SQLite is a software library that implements a self-contained, serverless, zero-configuration, transactional SQL database engine. SQLite is the most widely deployed SQL database engine in the world. The source code for SQLite is in the public domain.
SQLite is a relational database management system contained in a small (~350 KB) C programming library. In contrast to other database management systems, SQLite is not a separate process that is accessed from the client application, but an integral part of it.
SQLite is ACID-compliant and implements most of the SQL standard, using a dynamically and weakly typed SQL syntax that does not guarantee the domain integrity.
SQlite is commonly used to store data on Android, iOS, and Windows Phone apps since it has a simple implementation, easy to adapt, and quite fast.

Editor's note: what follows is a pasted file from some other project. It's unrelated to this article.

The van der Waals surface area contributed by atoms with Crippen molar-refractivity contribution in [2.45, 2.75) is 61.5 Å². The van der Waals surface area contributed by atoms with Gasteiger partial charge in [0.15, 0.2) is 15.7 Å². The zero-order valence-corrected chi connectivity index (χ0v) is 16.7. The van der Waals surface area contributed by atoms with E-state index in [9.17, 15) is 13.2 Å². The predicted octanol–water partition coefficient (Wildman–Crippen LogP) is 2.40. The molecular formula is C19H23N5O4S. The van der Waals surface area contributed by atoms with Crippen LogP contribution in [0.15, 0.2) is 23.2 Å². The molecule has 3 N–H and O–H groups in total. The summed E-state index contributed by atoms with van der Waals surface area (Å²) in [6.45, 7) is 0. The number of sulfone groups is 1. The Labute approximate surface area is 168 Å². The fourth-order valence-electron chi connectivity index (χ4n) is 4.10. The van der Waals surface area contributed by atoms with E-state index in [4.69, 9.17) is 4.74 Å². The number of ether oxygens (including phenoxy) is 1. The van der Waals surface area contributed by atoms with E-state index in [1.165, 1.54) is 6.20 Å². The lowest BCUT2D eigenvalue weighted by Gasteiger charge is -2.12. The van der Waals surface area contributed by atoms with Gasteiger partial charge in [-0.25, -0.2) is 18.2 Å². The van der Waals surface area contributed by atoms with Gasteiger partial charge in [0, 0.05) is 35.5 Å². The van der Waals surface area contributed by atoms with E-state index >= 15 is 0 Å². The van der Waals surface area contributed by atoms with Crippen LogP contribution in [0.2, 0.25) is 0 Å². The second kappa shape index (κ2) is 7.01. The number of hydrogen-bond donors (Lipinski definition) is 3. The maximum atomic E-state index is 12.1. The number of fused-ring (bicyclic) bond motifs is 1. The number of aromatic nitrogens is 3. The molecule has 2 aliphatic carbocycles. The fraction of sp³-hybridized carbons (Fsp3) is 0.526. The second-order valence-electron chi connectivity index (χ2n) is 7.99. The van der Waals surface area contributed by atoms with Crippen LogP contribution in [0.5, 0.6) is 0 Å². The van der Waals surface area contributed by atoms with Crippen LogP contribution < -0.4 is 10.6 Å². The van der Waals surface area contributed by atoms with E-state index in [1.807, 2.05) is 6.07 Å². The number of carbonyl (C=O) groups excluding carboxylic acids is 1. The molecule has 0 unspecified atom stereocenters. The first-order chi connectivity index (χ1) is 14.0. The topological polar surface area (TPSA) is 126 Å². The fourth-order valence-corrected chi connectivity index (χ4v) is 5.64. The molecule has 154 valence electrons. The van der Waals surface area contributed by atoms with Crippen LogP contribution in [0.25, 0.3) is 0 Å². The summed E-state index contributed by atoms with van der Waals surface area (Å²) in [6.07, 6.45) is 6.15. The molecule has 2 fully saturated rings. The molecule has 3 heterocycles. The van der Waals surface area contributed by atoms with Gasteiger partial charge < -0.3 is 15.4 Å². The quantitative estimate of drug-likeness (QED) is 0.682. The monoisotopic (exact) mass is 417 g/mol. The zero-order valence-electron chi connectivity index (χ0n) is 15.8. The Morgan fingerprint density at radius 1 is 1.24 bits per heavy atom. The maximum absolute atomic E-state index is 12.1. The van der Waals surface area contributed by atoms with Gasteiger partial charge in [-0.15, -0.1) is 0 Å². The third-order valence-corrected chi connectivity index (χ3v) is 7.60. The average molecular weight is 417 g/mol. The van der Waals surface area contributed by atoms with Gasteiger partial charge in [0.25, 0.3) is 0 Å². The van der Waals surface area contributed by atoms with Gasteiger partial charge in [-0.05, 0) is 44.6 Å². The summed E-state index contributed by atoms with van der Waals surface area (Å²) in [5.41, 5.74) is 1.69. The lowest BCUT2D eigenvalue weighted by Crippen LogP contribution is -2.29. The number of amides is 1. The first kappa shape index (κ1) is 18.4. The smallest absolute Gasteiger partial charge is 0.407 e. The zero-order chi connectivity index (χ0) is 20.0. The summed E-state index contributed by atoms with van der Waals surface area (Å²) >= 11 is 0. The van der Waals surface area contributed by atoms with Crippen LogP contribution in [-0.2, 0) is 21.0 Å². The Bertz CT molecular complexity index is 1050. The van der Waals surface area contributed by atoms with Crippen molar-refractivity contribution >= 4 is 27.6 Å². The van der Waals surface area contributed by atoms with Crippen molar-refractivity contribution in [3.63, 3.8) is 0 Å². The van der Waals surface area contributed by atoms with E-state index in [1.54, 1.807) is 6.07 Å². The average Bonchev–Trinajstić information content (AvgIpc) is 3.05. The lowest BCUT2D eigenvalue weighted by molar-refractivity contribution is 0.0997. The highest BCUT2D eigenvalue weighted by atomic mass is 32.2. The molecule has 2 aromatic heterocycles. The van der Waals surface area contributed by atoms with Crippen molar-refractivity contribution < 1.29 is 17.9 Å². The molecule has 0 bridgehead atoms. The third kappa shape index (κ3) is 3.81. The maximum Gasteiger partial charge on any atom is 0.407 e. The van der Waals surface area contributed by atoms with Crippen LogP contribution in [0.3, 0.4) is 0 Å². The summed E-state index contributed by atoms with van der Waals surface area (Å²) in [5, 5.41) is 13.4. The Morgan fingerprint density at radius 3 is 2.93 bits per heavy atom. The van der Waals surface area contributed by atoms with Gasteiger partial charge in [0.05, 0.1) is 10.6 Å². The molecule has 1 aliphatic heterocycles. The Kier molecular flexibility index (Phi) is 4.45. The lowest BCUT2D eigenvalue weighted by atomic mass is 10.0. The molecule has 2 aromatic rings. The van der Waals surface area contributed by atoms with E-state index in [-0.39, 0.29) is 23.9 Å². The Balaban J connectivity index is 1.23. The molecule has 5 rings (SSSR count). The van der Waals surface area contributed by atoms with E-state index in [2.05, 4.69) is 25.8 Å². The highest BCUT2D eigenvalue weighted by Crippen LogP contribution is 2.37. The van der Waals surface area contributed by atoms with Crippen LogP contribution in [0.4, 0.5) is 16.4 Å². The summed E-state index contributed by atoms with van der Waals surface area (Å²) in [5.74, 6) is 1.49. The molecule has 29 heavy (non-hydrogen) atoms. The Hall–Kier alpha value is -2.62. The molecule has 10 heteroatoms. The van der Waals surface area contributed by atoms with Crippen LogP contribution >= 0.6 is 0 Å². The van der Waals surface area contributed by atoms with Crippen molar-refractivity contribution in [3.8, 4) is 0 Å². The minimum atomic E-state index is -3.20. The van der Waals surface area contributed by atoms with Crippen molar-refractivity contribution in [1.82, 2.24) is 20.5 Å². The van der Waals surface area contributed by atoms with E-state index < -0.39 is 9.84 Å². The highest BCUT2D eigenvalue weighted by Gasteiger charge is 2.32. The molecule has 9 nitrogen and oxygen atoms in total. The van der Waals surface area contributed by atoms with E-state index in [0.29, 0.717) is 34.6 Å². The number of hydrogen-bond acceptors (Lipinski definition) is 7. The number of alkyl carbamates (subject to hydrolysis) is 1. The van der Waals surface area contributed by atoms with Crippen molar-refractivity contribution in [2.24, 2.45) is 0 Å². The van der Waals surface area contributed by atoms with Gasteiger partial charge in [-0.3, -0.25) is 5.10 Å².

Unlike client-server database management systems, the SQLite engine has no standalone processes with which the application program communicates. Instead, the SQLite library is linked in and thus becomes an integral part of the application program.
The application program uses SQLite's functionality through simple function calls, which reduce latency in database access: function calls within a single process are more efficient than inter-process communication. SQLite stores the entire database as a single cross-platform file on a host machine.
- SQLite Homepage
- SQLite Wikipedia Article
- Official SQLite FAQ
- SQLite Documentation
- SQLite In 5 Minutes Or Less
- SQLite4 Documentation
- SQLite4 LSM User Manual
- SQLite4 LSM API Reference
- The advantages of an LSM vs a B-Tree